Putin seeks to mediate in Kashmir dispute
KASHMIR: Russia's president, Mr Vladimir Putin, launched a mediation effort in the Kashmir crisis last night. He invited the warring leaders of India and Pakistan to Moscow for talks after meeting both men separately and speaking of "positive signals" and grounds for optimism.
While Pakistan's military leader, Gen Pervez Musharraf, promptly agreed to negotiations in Moscow, the Indian side balked, declaring that any such talks should take place in India or Pakistan.
At a summit of 16 regional leaders in Almaty, Kazakhstan, Mr Putin, the first outside head of state to try to mediate over Kashmir, sought to cajole India's Prime Minister, Mr Atal Bihari Vajpayee, and Gen Musharraf into pulling back from their nuclear-armed brinkmanship.
Mr Putin said after separate sessions with both men: "They have no intention of using force to resolve problems . . . Both sides voiced opinions that cannot be interpreted as anything but an intention to settle conflicts by peaceful means".
Mr Putin met the rival leaders separately for 90 minutes each and appeared to be seeking agreement on joint military patrols of the line of control which would address India's complaints of Islamic militants infiltrating Indian-controlled territory from Pakistan and staging terrorist attacks.
Sitting only a few metres from one another at the talks, Gen Musharraf and Mr Vajpayee avoided each other's gaze.
When delegates socialised as the meeting ended, the two rival leaders stood on opposite sides of the room, studiously ignoring one another.
Officials said Mr Vajpayee did not want to be "wrong-footed" at Almaty like he was at a South Asian conference in the Nepalese capital Kathmandu in January, when Gen Musharraf "ambushed" him by a "tactical" handshake.
Gen Musharraf said yesterday: "We do not want war. But if war is imposed on us, we will defend ourselves with the utmost resolution." The people of South Asia continued to pay a heavy price for the refusal by India to resolve the Kashmir dispute in accordance with UN resolutions and the wishes of the Kashmiri people, he said.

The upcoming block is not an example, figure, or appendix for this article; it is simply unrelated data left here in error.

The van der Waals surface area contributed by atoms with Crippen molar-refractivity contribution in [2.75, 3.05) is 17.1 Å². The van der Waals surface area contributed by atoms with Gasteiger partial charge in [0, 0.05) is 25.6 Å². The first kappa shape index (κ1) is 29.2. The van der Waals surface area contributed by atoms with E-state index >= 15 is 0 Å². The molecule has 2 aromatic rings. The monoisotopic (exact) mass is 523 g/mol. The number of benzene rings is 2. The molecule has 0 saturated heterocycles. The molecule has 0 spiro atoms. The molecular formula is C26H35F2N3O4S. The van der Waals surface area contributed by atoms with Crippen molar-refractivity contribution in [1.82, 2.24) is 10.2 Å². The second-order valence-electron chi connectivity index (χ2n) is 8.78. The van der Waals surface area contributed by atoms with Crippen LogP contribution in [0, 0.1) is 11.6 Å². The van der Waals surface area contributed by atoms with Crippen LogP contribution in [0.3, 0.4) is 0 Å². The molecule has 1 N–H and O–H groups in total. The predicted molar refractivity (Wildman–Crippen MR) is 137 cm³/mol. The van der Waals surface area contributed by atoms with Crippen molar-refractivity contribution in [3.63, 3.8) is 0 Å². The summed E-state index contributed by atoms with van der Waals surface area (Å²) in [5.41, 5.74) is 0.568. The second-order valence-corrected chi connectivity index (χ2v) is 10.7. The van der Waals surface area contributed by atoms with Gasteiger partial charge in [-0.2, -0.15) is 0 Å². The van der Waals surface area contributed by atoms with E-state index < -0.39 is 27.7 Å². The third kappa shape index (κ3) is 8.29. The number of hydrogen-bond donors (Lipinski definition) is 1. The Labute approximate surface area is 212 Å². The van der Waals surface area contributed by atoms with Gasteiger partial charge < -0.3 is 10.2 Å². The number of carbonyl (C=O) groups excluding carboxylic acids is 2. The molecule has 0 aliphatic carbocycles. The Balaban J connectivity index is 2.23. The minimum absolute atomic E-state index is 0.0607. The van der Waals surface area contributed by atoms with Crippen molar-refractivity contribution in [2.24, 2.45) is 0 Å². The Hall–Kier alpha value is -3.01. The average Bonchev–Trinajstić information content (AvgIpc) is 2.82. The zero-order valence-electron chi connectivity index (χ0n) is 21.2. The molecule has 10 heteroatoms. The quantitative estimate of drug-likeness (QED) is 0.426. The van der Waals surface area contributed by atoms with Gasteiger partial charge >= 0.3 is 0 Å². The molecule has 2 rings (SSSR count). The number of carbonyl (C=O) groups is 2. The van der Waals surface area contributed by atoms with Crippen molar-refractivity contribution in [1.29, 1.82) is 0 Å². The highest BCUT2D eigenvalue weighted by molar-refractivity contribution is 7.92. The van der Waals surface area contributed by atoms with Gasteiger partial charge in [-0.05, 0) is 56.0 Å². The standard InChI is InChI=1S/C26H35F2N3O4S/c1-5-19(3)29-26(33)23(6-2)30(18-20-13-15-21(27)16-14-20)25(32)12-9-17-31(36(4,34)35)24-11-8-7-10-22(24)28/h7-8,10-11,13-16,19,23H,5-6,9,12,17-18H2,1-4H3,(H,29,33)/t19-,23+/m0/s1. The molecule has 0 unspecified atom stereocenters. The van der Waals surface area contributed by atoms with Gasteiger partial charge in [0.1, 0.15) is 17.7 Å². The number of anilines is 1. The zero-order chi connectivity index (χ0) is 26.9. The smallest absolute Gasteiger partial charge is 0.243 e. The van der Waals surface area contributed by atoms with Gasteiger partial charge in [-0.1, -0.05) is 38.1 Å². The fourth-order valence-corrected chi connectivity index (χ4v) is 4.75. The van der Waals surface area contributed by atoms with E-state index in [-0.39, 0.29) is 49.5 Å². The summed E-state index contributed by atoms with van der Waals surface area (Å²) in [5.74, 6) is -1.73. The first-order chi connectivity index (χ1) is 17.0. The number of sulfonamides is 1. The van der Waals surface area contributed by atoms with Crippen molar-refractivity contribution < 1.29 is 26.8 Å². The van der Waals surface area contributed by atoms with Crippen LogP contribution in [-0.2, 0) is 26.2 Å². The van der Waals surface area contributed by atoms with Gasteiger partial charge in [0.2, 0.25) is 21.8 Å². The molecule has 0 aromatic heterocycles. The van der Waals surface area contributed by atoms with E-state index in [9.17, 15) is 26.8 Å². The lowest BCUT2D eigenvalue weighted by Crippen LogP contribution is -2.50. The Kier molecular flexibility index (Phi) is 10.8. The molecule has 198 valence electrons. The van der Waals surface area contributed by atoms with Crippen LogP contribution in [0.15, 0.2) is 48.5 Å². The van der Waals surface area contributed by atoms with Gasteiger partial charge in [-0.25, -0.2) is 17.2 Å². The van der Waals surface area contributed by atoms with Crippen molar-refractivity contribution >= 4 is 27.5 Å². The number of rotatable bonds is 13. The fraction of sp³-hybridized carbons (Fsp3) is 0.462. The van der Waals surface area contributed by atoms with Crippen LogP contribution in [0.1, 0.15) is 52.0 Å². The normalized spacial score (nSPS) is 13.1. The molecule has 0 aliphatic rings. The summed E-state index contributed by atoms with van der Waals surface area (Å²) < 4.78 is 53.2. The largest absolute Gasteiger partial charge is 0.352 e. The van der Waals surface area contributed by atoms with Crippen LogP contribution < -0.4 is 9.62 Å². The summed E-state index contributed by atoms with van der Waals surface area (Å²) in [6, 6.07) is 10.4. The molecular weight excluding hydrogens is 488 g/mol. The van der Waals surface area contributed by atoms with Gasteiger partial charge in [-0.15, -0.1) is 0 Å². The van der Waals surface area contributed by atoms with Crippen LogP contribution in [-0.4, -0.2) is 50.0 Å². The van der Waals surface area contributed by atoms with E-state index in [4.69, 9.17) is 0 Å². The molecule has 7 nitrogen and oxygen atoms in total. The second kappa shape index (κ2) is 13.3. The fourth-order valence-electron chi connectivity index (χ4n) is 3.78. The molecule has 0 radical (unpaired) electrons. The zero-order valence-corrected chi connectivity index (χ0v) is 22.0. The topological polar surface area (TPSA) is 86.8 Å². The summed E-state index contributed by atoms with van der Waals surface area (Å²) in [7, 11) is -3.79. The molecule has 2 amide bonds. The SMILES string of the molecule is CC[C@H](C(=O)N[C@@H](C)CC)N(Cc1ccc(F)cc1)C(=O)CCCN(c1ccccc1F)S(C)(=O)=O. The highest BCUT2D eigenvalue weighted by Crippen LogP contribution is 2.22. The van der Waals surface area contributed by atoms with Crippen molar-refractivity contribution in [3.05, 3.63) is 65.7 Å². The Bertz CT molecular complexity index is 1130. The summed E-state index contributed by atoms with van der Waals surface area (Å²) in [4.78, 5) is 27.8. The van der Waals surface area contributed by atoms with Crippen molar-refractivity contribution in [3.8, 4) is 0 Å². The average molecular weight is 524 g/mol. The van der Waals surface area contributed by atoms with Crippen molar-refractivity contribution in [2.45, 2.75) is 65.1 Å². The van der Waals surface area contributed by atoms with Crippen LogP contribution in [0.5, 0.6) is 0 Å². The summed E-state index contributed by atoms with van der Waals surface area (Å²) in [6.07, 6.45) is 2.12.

Mr Vajpayee responded by accusing Pakistan of using nuclear blackmail and accused Gen Musharraf of not keeping any of his promises of stopping Pakistan's territory from being used to launch terrorist attacks against India.
"Nuclear powers should not use nuclear blackmail," Mr Vajpayee said. India has a second-strike policy of using nuclear weapons in a conflict, while Pakistan, which is weaker in conventional arms, retains its right to use weapons of mass destruction first.
There was further trouble on the battle lines yesterday as two people were killed and 15 were injured in Pakistani Kashmir as Indian troops shelled border villages. The Pakistan army later said it had retaliated, killing eight Indian soldiers and destroying four bunkers.
Over one million Indian and Pakistani troops, backed by missiles and armoured columns, have been deployed against the other for over five months. But the troop concentration is the thickest in Punjab and in Jammu and Kashmir, where most of the fighting is expected to take place if war breaks out.
Pakistan denies supporting Kashmir's 13-year-old insurgency that has claimed over 35,000 lives.
Meanwhile, India's border town of Jammu re-activated its air-raid sirens and conducted an hour-long "blackout" drill yesterday, in anticipation of war.
Civil defence officials in Jammu, around 25 miles from the border, said the drill, conducted along with the Indian Air Force, which has several of its strike squadrons based in and around the city, was designed to prepare residents for imminent hostilities.
"We are advising residents to dig trenches in their homes for protection against air raids," civil defence inspector Mr Basant Singh said, adding that Jammu had come under air attack during the 1965 and 1971 wars.